Storytelling the birth of emergency care in Seattle — and the US.
How many of us have been in an ambulance? How many in an accident? An emergency room? A trauma center?
Personally, I’ve been in none — as a patient. But I’ve guided many to them. I’ve ridden in ambulances, I’ve supported those being transported, I’ve taken plenty to emergency rooms, and watched over triage in play.
And studying the speed of the work, the reactive call to action, the administration of critical response, it’s an extraordinary thing to see. And for others, to emerge — treated, surviving, living onwards, repaired and renewed.
But, to the opening query, how many know that the real foundations of emergency care began in Seattle?
And therein, our story.
While we’ve worked with hospitals, physicians and their practices, Universities, research groups and wellness organizations, telling the story of the development of trauma care is truly captivating.
Our relationship began with the keeper of the light of the vision, Dr. Robert Clawson.
To quote our recent recantation for the launch of the site, “Though the patients who land there may not realize it, Harborview Medical Center is the birthplace of modern traumatology and is renowned globally for its Level I Trauma Center.
In fact, the standard that has emerged is recent: “we have come to rely upon a certain caliber of emergency response when involved in a devastating accident: from immediate medical care on the scene to life-saving surgical treatment by highly specialized doctors at a hospital. But just 40 years ago, this approach was considered radical — and even dangerous. It took the courage and conviction of a small group of doctors to create the system of modern trauma care — and it happened in Seattle.”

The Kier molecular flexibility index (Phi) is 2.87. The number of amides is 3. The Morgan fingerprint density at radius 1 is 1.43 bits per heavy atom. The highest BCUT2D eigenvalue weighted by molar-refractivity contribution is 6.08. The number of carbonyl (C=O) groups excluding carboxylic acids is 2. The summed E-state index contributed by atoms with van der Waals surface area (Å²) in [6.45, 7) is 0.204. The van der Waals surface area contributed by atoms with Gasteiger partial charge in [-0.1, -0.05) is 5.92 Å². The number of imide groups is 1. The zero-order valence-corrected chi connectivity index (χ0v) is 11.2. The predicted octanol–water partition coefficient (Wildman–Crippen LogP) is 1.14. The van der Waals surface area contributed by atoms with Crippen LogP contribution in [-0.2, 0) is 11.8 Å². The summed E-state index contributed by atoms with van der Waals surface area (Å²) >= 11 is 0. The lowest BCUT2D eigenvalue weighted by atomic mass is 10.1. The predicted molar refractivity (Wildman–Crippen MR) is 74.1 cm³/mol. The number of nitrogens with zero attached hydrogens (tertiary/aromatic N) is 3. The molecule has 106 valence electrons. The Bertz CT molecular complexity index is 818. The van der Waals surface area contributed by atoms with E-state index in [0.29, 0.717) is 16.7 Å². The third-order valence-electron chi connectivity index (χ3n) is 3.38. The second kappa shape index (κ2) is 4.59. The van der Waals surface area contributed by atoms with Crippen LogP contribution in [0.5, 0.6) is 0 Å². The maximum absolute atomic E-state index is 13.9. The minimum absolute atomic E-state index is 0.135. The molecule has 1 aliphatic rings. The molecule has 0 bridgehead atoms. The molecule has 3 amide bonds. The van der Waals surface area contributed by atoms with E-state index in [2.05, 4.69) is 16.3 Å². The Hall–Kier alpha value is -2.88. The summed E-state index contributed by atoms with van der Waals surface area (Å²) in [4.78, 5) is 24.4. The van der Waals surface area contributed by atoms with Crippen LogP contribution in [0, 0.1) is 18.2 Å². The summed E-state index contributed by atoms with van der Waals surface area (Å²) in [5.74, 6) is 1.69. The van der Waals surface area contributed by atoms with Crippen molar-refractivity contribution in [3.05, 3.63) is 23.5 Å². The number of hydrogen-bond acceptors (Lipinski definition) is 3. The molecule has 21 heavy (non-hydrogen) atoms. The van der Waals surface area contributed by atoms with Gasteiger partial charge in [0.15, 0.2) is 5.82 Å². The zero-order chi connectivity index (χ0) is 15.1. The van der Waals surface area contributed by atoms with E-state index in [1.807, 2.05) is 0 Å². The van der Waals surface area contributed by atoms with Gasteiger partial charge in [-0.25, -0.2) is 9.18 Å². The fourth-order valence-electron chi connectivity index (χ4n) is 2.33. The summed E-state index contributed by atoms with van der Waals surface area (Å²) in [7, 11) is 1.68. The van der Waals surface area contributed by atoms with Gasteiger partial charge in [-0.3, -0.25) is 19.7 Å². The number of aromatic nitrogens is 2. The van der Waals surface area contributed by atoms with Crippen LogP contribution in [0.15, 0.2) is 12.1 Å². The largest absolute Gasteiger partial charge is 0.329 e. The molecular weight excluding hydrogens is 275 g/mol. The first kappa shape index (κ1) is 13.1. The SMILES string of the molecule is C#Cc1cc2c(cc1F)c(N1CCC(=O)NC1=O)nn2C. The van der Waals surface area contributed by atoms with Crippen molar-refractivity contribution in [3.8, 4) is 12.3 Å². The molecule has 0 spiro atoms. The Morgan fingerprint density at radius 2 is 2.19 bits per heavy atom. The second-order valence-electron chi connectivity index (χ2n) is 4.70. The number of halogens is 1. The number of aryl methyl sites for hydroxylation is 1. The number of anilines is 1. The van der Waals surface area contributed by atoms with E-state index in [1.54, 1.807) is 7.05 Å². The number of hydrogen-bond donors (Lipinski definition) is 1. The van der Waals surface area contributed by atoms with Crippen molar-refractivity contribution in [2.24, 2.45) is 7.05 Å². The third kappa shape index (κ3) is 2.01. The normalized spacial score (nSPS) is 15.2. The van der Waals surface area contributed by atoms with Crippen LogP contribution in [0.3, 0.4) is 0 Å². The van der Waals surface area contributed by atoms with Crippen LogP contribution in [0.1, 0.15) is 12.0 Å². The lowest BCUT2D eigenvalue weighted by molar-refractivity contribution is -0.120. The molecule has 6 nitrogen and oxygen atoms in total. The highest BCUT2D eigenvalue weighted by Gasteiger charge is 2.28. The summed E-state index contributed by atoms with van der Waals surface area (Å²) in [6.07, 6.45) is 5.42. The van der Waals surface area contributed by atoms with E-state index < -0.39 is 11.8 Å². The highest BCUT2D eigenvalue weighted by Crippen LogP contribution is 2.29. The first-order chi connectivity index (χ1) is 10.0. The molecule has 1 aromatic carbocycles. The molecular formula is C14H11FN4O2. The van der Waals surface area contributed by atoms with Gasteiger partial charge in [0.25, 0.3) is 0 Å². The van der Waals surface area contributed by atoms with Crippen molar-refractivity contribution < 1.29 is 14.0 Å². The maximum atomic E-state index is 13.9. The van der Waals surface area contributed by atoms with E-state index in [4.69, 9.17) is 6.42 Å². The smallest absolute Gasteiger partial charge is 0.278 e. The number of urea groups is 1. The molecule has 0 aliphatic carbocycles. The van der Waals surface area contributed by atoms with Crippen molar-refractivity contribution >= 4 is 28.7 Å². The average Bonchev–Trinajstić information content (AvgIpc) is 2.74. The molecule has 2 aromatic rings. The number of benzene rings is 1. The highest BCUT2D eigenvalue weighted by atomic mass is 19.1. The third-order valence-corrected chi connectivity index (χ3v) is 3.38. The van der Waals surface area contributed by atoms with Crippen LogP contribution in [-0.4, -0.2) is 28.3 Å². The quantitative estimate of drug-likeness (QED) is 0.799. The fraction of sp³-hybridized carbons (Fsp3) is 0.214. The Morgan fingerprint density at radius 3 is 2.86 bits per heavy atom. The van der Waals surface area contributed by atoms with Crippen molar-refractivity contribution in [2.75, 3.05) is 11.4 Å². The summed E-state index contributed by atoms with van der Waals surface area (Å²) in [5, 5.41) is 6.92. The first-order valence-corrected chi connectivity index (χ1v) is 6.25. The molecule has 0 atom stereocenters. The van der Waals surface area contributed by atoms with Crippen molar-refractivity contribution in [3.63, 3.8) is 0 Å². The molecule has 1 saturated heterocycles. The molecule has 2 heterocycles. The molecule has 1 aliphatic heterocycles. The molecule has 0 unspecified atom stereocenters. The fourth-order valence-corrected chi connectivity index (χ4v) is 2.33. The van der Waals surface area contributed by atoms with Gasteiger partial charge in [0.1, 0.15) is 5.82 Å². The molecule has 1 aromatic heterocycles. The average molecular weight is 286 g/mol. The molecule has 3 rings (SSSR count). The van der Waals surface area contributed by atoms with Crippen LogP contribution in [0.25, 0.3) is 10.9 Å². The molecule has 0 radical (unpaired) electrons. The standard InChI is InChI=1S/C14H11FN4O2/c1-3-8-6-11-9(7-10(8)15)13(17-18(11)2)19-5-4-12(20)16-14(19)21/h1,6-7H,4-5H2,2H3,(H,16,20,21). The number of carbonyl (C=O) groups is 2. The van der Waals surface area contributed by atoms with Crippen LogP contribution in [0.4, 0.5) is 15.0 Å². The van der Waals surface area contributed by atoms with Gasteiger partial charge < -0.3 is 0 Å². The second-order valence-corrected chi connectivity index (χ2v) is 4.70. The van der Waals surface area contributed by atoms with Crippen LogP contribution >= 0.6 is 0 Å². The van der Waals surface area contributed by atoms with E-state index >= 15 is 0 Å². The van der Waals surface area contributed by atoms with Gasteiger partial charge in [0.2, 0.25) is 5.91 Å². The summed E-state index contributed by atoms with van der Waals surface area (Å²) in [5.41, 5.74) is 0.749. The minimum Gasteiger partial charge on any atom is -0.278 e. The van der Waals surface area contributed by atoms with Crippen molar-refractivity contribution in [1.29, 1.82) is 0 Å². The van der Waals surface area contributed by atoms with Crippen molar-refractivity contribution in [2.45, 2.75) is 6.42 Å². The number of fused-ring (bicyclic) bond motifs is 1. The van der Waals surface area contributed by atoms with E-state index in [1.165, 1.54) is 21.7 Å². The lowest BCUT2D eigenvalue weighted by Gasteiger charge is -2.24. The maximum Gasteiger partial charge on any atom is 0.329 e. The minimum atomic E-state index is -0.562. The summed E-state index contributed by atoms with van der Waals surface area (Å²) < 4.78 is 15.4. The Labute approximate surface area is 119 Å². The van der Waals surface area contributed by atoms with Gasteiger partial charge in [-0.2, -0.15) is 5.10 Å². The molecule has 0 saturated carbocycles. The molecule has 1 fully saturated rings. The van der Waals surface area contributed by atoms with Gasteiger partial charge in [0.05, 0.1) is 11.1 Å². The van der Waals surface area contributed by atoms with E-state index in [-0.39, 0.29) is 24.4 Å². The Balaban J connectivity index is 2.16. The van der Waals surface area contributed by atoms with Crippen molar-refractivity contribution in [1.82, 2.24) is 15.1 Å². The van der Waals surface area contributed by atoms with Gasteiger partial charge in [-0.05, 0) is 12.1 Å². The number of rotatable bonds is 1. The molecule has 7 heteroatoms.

And the responsive treatments where not without the burden of the new idea: “these innovations were not initially embraced. Many believed it constituted malpractice. But for those involved, belief in what they were doing and perseverance won others to their side — eventually, around the world. But a convergence of ideas at the “hospital on the hill” in Seattle would lead to a new way of handling trauma victims and the creation of the first Level I Trauma Unit.”
And the story of emergency care in an advanced treatment unit, flourished with a newly founded partnership, for “while the Harborview doctors were revolutionizing trauma patient care at the hospital, others were changing the way patients would be treated at an accident scene. This led to the establishment of Medic One, the country’s first paramedic response programs, in conjunction with Harborview and the Seattle Fire Department.”
It was a critical step — an expansion on the thoughtful alignment of teams for nurturing survival: “Patients who previously would have died at the scene were arriving at the hospital alive, with severe injuries, and the need for a comprehensive trauma center became apparent.”
All of these tellings are newly summarized in the production: “Harborview: The Trauma Story, a documentary film that tells the little-known history about Seattle’s hospital on the hill.
Our teams are proud to have shared in the development of this telling, the evocation of a story that reaches back in time, in foundation, newly created and told in recognition of the innovation.
An extraordinary vision, commitment and dream: actualized.